Third baseman Nolan Arenado, who turns 25 in April, has become one of the game’s elite players. He has started his career by winning three consecutive Gold Gloves and had a slugging breakthrough last year. Arenado tied for the NL lead with 42 home runs — 22 of which came on the road — and led the majors with 130 RBIs while compiling an .898 OPS. Left-handed-hitting first baseman Ben Paulsen had an .815 OPS against right-handed pitchers but just a .554 OPS against lefties, whom he faced sparingly. Mark Reynolds, signed in the offseason, likely will face most of the left-handed pitching. A power hitter with excessively high strikeout totals, Reynolds will provide a slugging threat off the bench when he doesn’t start.
Center fielder Charlie Blackmon is a very effective and durable leadoff hitter with unusual power for that spot along with the ability to steal bases. Right fielder Carlos Gonzalez overcame an abysmal start — while he was still recovering from a knee injury that cut his 2014 season short — and hit .292 with 36 home runs, 84 RBIs and a .961 OPS after June 1. Gerardo Parra, signed to a three-year deal in January, will replace Corey Dickerson in left field. Parra is a two-time Gold Glove winner who hit a combined .291 with 14 home runs and 51 RBIs with Milwaukee and Baltimore last season.
Nick Hundley shored up what had been a weak defensive position with Wilin Rosario behind the plate. Hundley hit a career-high .301 — his .355 mark at Coors Field offsetting his .237 road average — with 10 homers and was solid defensively. Tom Murphy is the Rockies’ catcher of the future. He likely will begin the season in Triple-A, leaving Dustin Garneau and Jackson Williams to vie for the back-up job. Both are capable defensively but provide minimal offense.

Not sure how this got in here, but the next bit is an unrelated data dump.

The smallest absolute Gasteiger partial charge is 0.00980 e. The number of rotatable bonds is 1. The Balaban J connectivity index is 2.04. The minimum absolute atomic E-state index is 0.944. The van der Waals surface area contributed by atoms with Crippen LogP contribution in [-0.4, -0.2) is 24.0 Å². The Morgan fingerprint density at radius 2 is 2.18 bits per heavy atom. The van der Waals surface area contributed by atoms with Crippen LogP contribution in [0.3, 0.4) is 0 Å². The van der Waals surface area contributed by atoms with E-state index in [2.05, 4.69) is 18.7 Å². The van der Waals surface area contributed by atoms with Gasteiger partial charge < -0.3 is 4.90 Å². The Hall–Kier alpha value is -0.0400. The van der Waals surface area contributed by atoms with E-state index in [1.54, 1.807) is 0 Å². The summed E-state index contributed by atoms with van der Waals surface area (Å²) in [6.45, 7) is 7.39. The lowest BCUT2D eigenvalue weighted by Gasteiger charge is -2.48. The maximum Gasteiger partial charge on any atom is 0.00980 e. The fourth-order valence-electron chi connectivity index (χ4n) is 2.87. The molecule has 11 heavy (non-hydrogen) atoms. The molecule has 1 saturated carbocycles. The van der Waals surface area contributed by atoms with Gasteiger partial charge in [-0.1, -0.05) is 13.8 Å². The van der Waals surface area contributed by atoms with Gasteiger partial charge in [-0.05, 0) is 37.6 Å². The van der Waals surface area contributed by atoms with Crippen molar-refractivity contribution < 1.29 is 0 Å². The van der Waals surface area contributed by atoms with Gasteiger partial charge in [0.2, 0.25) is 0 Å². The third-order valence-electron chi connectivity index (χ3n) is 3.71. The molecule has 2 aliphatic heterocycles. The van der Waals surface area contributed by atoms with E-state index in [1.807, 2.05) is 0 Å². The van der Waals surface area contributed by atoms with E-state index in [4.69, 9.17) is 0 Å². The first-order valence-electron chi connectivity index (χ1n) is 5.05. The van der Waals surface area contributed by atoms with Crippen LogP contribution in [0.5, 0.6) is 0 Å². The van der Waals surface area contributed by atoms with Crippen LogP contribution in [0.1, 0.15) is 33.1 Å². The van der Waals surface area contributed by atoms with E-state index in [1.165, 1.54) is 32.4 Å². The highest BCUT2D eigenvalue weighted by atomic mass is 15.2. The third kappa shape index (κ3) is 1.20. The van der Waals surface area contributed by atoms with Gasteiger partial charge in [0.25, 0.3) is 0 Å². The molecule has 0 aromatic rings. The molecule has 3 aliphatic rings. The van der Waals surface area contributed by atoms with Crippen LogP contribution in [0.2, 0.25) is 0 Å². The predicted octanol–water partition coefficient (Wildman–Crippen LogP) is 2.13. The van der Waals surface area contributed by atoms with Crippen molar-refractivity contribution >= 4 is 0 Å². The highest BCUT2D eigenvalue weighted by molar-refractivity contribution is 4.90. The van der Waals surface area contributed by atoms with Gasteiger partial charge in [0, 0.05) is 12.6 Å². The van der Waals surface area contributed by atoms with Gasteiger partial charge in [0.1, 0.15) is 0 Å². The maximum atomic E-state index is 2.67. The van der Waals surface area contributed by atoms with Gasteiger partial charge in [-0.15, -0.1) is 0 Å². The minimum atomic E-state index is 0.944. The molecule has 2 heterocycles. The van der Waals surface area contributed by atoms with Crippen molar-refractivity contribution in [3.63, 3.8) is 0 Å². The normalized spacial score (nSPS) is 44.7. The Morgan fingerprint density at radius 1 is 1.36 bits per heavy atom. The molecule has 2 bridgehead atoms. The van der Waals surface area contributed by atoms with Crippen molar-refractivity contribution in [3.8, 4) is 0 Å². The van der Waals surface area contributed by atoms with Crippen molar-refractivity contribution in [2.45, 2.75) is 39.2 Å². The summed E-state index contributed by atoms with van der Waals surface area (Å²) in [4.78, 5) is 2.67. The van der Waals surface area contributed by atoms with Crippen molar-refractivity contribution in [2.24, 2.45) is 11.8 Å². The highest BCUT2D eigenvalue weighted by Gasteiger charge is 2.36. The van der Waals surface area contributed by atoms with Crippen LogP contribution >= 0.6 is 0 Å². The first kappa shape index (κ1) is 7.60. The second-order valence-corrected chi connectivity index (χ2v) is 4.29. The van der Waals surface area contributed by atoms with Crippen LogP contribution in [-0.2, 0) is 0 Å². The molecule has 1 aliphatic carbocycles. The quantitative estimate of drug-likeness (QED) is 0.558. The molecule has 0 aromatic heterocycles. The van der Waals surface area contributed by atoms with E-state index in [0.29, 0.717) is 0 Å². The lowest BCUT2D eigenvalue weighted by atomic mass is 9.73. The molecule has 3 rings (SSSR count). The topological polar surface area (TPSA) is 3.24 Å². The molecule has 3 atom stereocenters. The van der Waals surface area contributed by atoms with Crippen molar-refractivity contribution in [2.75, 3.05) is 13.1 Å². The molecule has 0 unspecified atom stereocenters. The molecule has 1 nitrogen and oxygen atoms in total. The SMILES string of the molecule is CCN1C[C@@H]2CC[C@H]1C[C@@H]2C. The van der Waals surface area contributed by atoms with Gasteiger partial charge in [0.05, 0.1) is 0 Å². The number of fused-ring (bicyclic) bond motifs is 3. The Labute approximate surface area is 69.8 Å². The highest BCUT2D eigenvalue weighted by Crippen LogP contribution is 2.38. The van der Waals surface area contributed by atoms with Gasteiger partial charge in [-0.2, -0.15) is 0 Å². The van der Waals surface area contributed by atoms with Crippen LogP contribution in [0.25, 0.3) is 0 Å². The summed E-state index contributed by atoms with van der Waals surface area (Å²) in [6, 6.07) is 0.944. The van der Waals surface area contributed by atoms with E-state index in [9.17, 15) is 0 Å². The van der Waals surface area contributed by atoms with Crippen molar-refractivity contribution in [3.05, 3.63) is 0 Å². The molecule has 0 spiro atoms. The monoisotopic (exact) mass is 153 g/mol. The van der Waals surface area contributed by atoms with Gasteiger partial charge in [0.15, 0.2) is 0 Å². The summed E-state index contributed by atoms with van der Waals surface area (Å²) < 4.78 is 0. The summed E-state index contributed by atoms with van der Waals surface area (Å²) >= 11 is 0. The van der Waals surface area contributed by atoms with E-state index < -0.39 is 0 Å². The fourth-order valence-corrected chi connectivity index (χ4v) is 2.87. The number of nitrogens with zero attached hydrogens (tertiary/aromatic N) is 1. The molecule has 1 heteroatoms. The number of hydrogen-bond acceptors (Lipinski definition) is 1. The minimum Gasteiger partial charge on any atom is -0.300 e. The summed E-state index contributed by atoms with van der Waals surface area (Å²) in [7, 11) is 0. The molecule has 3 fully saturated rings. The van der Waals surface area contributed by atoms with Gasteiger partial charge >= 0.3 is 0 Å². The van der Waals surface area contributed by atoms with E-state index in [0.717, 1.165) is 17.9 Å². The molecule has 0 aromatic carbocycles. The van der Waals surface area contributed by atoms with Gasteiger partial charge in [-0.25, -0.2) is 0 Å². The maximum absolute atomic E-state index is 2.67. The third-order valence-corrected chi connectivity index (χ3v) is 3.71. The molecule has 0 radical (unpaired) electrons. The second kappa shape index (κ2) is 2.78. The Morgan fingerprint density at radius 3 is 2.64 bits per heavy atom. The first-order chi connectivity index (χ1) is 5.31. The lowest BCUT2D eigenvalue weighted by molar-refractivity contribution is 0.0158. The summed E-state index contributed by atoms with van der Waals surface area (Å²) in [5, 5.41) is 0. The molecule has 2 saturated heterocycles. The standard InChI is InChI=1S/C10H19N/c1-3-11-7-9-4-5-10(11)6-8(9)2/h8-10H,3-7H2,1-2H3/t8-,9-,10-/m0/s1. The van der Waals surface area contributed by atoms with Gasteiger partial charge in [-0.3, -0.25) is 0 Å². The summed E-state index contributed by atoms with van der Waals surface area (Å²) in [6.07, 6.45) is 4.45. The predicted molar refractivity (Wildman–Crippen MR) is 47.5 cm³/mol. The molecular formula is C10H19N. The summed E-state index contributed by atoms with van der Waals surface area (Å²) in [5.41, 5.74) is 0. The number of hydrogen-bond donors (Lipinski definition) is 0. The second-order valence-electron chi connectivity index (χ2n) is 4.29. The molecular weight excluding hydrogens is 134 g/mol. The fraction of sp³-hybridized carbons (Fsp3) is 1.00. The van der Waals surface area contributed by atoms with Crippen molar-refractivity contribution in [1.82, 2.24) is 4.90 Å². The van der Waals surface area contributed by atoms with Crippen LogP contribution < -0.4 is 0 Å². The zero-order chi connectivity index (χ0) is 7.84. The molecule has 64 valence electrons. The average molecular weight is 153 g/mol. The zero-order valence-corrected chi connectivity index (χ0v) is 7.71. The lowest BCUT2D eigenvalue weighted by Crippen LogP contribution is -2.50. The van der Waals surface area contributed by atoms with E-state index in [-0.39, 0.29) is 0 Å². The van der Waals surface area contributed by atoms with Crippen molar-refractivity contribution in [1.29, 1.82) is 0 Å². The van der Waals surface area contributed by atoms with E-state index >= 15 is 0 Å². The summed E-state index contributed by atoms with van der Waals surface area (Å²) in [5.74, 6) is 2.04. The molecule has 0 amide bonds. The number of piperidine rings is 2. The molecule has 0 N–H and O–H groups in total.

Reynolds will supply right-handed power, and when he doesn’t start, he’ll give the Rockies the long-ball threat off the bench they lacked last year. Daniel Descalso is a capable defender at shortstop, second and third base and can even play first base if needed. He did little offensively, hitting .205 in 185 at-bats, including 8-for-44 (.182) as a pinch hitter. Brandon Barnes is a high-energy type who can play all three outfield positions. He will serve as a late-inning defensive replacement.
Walt Weiss is entering his fourth season as the Rockies’ manager and the final one on his current three-year contract. The Rockies are 208–278 (.428) under Weiss, who was allowed to bring back his entire coaching staff for the 2016 season. That record is more reflective of a lack of pitching than any indictment of Weiss. Nonetheless, marked improvement this season could be necessary for him to keep his job. General manager Jeff Bridich made the difficult decision to trade Tulowitzki and give the franchise a necessary reboot. He now faces the challenge of transforming a team that has made the playoffs only three times in 23 seasons.
The Rockies have had one winning season on the road — 41–40 in 2009. To overcome their historic road woes and become a factor in the NL West, they must win close to 55 games at Coors Field. But their home record last year was just 36–45, barely better than the franchise-worst 35–46 in 2012. The Rockies will hit at home — they always do — so recapturing their mojo at their home park comes down to better pitching. The Rockies have some promising starters and more on the way, but the learning curve for young pitchers at Coors Field is very steep. Finishing anywhere but last in the tough NL West should be considered a success in 2016.
Prediction: 5th NL West
SS Jose Reyes (S)
CF Charlie Blackmon (L)
RF Carlos Gonzalez (L)
3B Nolan Arenado (R)
1B Ben Paulsen (L)
LF Gerardo Parra (L)
C Nick Hundley (R)
2B DJ LeMahieu (R)
1B Mark Reynolds (R)
INF Daniel Descalso (L)
OF Brandon Barnes (R)
C Dustin Garneau (R)
LHP Jorge De La Rosa
RHP Chad Bettis
RHP Tyler Chatwood
RHP Jordan Lyles
RHP Jon Gray
RHP Jason Motte (Closer)
RHP Chad Qualls
RHP Jairo Diaz
LHP Boone Logan
RHP Scott Oberg
RHP Christian Bergman
LHP Jake McGee
RHP Justin Miller